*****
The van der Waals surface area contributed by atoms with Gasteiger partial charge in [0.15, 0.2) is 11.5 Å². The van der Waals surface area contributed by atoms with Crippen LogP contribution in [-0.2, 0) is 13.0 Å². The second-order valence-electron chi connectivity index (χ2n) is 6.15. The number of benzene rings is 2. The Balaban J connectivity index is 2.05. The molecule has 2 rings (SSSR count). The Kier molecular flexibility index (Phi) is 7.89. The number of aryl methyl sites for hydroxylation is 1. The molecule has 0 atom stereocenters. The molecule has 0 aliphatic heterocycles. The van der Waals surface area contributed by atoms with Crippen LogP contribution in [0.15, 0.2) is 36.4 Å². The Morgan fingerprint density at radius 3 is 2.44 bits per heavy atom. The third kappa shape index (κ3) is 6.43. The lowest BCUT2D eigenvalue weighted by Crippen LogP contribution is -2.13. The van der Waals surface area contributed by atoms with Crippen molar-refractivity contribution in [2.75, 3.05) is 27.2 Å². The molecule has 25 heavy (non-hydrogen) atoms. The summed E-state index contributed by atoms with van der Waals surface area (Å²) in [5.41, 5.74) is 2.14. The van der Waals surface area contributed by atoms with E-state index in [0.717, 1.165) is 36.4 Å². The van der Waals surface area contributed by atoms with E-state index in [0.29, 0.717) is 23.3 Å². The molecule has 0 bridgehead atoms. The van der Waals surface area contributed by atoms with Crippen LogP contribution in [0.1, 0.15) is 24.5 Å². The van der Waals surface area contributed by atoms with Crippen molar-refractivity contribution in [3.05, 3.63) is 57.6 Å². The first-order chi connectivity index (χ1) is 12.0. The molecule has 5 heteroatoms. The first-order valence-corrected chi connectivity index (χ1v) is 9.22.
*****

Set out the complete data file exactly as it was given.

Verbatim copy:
The van der Waals surface area contributed by atoms with Gasteiger partial charge in [0.15, 0.2) is 11.5 Å². The van der Waals surface area contributed by atoms with Crippen LogP contribution in [-0.2, 0) is 13.0 Å². The second-order valence-electron chi connectivity index (χ2n) is 6.15. The number of benzene rings is 2. The Balaban J connectivity index is 2.05. The molecule has 2 rings (SSSR count). The Kier molecular flexibility index (Phi) is 7.89. The number of aryl methyl sites for hydroxylation is 1. The molecule has 0 atom stereocenters. The molecule has 0 aliphatic heterocycles. The van der Waals surface area contributed by atoms with Crippen LogP contribution in [0.15, 0.2) is 36.4 Å². The Morgan fingerprint density at radius 3 is 2.44 bits per heavy atom. The third kappa shape index (κ3) is 6.43. The lowest BCUT2D eigenvalue weighted by Crippen LogP contribution is -2.13. The van der Waals surface area contributed by atoms with Crippen molar-refractivity contribution in [2.75, 3.05) is 27.2 Å². The molecule has 25 heavy (non-hydrogen) atoms. The summed E-state index contributed by atoms with van der Waals surface area (Å²) in [5.41, 5.74) is 2.14. The van der Waals surface area contributed by atoms with E-state index in [0.717, 1.165) is 36.4 Å². The van der Waals surface area contributed by atoms with E-state index in [0.29, 0.717) is 23.3 Å². The molecule has 0 bridgehead atoms. The van der Waals surface area contributed by atoms with Crippen LogP contribution in [0.1, 0.15) is 24.5 Å². The van der Waals surface area contributed by atoms with Crippen molar-refractivity contribution in [3.05, 3.63) is 57.6 Å². The first-order chi connectivity index (χ1) is 12.0. The molecule has 5 heteroatoms. The first-order valence-corrected chi connectivity index (χ1v) is 9.22.